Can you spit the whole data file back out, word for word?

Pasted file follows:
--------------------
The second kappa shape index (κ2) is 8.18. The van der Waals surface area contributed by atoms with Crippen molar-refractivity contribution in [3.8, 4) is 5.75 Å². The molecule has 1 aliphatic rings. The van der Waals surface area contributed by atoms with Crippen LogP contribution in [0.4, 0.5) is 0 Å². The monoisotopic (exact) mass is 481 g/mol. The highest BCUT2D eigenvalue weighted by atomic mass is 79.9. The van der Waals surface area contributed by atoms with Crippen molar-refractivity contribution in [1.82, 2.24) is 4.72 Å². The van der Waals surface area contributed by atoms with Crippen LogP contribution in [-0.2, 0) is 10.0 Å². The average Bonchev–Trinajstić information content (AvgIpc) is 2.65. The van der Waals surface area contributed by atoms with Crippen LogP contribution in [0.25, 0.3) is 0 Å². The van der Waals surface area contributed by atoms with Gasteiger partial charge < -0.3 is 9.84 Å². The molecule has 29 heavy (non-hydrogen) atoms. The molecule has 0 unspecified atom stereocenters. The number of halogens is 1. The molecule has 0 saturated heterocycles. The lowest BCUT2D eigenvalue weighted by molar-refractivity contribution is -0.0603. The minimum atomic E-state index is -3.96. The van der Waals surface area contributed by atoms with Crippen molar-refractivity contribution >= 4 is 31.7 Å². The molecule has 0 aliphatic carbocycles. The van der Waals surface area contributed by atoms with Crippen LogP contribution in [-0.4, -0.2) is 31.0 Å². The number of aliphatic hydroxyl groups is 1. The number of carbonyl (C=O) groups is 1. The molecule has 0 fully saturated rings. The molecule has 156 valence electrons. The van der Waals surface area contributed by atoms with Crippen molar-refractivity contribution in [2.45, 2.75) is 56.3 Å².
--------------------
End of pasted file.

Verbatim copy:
The second kappa shape index (κ2) is 8.18. The van der Waals surface area contributed by atoms with Crippen molar-refractivity contribution in [3.8, 4) is 5.75 Å². The molecule has 1 aliphatic rings. The van der Waals surface area contributed by atoms with Crippen LogP contribution in [0.4, 0.5) is 0 Å². The monoisotopic (exact) mass is 481 g/mol. The highest BCUT2D eigenvalue weighted by atomic mass is 79.9. The van der Waals surface area contributed by atoms with Crippen molar-refractivity contribution in [1.82, 2.24) is 4.72 Å². The van der Waals surface area contributed by atoms with Crippen LogP contribution in [-0.2, 0) is 10.0 Å². The average Bonchev–Trinajstić information content (AvgIpc) is 2.65. The van der Waals surface area contributed by atoms with Crippen LogP contribution in [0.25, 0.3) is 0 Å². The van der Waals surface area contributed by atoms with Gasteiger partial charge < -0.3 is 9.84 Å². The molecule has 29 heavy (non-hydrogen) atoms. The molecule has 0 unspecified atom stereocenters. The number of halogens is 1. The molecule has 0 saturated heterocycles. The lowest BCUT2D eigenvalue weighted by molar-refractivity contribution is -0.0603. The minimum atomic E-state index is -3.96. The van der Waals surface area contributed by atoms with Crippen molar-refractivity contribution >= 4 is 31.7 Å². The molecule has 0 aliphatic carbocycles. The van der Waals surface area contributed by atoms with Crippen LogP contribution in [-0.4, -0.2) is 31.0 Å². The number of aliphatic hydroxyl groups is 1. The number of carbonyl (C=O) groups is 1. The molecule has 0 fully saturated rings. The molecule has 156 valence electrons. The van der Waals surface area contributed by atoms with Crippen molar-refractivity contribution in [2.45, 2.75) is 56.3 Å².